Before the 2016 UCI AsiaTour gets underway, it seems an appropriate time to reflect on the last year of racing and try to make sense of everything that happened.
In a continuation of the “How far would you go?” series, Cycling iQ investigates the destinations to which female pro cyclists travel in order to secure a place on a pro cycling team, with a particular focus on non-European road cyclists.
“Today, cycling is truly a global sport. The World Tour peloton is now made up of riders representing 44 countries. I would very much like to see the completion of a genuine ‘World Tour’, one in which the very best teams and riders in the world compete in some of the biggest markets in the … Continue reading
Team SKY, Lotto Belisol, BMC Racing Team, Garmin Sharp, ORICA-GreenEDGE; a small selection of the 19 men’s professional road cycling teams in cycling’s top division. I’m certain readers here would be able to recall all, or most of them, if put on the spot. Now, how many women’s teams come to mind? How about female … Continue reading
Lashings of champagne, authentic or not, have left a sticky residue on many a pro cyclist’s shoe this year, with most races of the 2013 UCI road cycling calendar already in the rear view mirror. It has taken a little while longer to make a full roll call of the global peloton, but we can … Continue reading
The 2012 AsiaTour, which officially ended with the Tour of Brunei in September, was scattered across 13 nations and comprised 155 days of racing. Logistically and financially, it’s a puzzle for most teams – but has anyone wondered about the actual formula which bolts it all together? Is the calendar logically set out for sustainable … Continue reading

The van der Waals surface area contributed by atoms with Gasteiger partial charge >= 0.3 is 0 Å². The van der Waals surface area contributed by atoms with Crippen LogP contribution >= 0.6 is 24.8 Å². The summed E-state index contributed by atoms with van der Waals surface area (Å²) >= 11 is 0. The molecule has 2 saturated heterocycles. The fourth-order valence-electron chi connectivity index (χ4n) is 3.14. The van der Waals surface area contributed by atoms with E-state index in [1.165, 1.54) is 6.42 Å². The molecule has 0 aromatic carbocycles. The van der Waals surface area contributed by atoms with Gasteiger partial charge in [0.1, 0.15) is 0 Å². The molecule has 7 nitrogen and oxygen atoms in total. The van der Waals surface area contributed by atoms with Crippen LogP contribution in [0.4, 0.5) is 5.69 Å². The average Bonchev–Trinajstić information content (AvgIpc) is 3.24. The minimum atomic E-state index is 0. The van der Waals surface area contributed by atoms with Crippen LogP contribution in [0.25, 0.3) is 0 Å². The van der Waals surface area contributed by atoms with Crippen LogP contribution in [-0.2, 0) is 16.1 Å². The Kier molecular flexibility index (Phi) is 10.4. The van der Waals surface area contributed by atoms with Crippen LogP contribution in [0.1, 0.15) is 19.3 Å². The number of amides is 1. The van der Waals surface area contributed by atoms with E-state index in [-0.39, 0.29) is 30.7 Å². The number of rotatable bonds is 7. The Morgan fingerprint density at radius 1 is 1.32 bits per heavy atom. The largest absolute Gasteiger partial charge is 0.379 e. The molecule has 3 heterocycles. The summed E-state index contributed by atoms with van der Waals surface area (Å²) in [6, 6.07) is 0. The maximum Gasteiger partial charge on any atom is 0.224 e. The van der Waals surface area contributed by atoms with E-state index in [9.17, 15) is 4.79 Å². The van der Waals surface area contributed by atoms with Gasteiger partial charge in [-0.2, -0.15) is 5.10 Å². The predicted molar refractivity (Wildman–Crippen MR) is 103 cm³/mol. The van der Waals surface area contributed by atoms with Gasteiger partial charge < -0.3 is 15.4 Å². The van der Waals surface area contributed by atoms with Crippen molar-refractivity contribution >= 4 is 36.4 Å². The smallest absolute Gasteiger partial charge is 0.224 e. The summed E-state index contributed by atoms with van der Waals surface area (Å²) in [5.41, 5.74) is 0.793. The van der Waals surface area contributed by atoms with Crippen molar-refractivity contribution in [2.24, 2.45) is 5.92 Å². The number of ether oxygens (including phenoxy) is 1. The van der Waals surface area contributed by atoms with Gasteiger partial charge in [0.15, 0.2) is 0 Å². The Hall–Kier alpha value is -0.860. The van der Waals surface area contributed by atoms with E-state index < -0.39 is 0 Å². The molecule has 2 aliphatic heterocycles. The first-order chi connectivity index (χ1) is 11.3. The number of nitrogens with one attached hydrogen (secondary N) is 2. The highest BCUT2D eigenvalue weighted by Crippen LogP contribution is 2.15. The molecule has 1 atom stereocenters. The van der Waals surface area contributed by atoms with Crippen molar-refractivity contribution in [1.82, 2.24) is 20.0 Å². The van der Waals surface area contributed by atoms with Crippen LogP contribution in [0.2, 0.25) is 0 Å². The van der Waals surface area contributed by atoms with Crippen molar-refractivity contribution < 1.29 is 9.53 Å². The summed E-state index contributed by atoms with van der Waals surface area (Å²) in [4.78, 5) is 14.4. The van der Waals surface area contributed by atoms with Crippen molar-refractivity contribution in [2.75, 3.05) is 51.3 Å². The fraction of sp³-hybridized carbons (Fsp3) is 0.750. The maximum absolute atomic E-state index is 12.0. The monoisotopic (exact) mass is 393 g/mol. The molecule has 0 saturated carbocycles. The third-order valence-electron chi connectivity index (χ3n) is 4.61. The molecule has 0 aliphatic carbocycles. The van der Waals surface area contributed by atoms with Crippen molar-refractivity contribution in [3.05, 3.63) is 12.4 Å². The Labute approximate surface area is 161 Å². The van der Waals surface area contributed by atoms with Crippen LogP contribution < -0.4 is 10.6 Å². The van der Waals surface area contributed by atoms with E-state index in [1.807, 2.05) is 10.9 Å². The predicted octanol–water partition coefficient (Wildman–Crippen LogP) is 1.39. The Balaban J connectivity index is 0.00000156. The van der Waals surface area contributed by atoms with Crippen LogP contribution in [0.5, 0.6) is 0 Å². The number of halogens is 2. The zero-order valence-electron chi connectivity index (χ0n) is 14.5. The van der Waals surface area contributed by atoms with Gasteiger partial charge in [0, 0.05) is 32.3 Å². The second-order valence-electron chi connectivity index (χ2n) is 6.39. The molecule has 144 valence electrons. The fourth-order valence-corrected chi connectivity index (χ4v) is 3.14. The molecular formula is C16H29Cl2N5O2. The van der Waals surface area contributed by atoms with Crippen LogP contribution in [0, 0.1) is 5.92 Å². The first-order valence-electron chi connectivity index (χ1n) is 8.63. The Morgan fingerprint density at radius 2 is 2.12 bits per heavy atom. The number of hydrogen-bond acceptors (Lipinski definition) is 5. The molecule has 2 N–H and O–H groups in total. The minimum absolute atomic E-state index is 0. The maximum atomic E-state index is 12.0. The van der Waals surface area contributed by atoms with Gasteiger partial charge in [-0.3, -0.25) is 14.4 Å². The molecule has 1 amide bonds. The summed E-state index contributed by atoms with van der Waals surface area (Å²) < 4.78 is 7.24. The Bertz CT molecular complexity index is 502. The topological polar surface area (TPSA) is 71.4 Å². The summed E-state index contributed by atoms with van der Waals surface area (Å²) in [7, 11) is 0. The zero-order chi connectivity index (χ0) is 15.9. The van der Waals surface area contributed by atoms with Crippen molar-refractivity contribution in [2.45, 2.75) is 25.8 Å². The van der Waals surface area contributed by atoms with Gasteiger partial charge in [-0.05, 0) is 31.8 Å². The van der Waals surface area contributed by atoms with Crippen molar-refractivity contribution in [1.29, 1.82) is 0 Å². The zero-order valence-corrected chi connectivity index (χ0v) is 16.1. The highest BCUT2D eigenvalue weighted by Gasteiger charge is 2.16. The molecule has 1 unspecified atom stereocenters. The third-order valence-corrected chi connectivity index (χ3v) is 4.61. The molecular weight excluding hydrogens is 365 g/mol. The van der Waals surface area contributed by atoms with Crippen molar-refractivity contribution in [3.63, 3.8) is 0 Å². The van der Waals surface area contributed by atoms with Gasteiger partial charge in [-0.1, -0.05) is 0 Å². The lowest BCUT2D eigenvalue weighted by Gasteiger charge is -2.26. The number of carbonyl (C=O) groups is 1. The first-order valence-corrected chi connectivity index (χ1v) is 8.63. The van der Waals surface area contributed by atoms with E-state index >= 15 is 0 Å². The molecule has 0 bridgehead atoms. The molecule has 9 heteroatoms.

During the UCI’s overhaul of its professional road cycling framework in 2005, the global race calendar was split into five cycling confederations, known as ‘Continental Circuits’. Seven years on, the calendars of each confederation have progressed and matured – with one great exception.
After 34 years of publication in German, the respected road cycling publication ‘Tour das Radmagazin’ (TOUR magazine) sought to broaden its reach with an English-language iPad application, called TOUR Quarterly, in late 2011. Two editions later, it appears the plug has been pulled.
In the ten years since Giant Bicycle Co. Pty Ltd (Australia) first registered a New Zealand branch office, the company has relied on a third-party agent to perform market development functions across the Tasman. However revenue has flat-lined and direct intervention has been actioned.
Consumers of cycling may have noticed an increase in ride-focused content across cycling media in recent years. Product-based pages are still just as popular, but promotion of mass-participation road cycling events seems to be popping up everywhere.